Anti-government protesters in Oromia, the country’s most populated region, attacked trucks, factories and farms, and burned down government buildings.
Major towns and cities across Ethiopia’s Oromia region are experiencing unrest and widespread violent protests of people demanding wider freedoms.
Groups have demonstrated in the area since November last year amid claims of state repression and marginalization.
This week attacks follow the deaths of about 100 Ormo on Oct. 2, when the forced dispersal of a protest at a cultural celebration caused a stampede.
“We put our citizens’ safety first. Besides, we want to put an end to the damage that is being carried out against infrastructure projects, education institutions, health centers, administration and justice buildings,” Ethiopian Prime Minister Hailemariam Desalegn said in a televised address announcing the state of emergency.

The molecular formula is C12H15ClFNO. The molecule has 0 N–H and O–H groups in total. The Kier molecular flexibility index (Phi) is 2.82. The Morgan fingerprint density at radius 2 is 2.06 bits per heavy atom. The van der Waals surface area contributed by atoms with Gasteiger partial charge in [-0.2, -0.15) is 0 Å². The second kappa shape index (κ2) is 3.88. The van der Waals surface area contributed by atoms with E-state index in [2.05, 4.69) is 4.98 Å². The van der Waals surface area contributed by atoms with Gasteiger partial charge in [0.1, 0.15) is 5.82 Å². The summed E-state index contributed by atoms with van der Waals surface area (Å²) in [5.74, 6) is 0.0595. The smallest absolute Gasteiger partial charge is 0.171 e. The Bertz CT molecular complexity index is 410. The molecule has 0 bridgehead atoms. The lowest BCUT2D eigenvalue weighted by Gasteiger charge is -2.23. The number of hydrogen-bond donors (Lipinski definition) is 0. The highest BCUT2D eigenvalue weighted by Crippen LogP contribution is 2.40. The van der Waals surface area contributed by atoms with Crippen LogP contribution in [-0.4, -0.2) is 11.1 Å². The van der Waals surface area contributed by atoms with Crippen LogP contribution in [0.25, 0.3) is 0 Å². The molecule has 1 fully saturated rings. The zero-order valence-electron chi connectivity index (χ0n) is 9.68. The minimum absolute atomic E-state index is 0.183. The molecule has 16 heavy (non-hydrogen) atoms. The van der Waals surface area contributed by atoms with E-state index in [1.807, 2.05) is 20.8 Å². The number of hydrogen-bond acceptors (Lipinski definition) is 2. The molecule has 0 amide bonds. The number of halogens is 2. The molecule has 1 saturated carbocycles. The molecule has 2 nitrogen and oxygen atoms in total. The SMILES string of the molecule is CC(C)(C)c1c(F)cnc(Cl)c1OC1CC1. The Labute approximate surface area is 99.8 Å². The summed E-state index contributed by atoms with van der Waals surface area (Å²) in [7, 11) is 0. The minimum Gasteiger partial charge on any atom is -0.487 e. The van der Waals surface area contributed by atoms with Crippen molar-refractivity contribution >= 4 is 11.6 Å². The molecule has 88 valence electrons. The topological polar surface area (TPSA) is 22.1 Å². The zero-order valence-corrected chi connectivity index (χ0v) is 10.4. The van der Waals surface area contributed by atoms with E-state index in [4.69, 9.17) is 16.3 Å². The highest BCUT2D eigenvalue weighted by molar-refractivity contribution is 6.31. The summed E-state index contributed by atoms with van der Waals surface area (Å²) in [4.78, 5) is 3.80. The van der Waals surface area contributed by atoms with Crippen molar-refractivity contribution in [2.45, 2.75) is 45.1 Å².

“The state of emergency will not breach basic human rights enshrined under the Ethiopian constitution and will not affect diplomatic rights listed under the Vienna Convention,” said Desalegn.
The government of the Horn of African nation regularly accuses Eritrea of supporting hostile groups. It also blames Egypt for supporting illegal acts.
Ethiopian officials summoned Egypt’s ambassador to the country, Aboubakr Hefny, for discussions, after a video appeared online purportedly showing members of the Oromo Liberation Front sharing a stage with what Ethiopia’s state broadcaster described as Egyptians.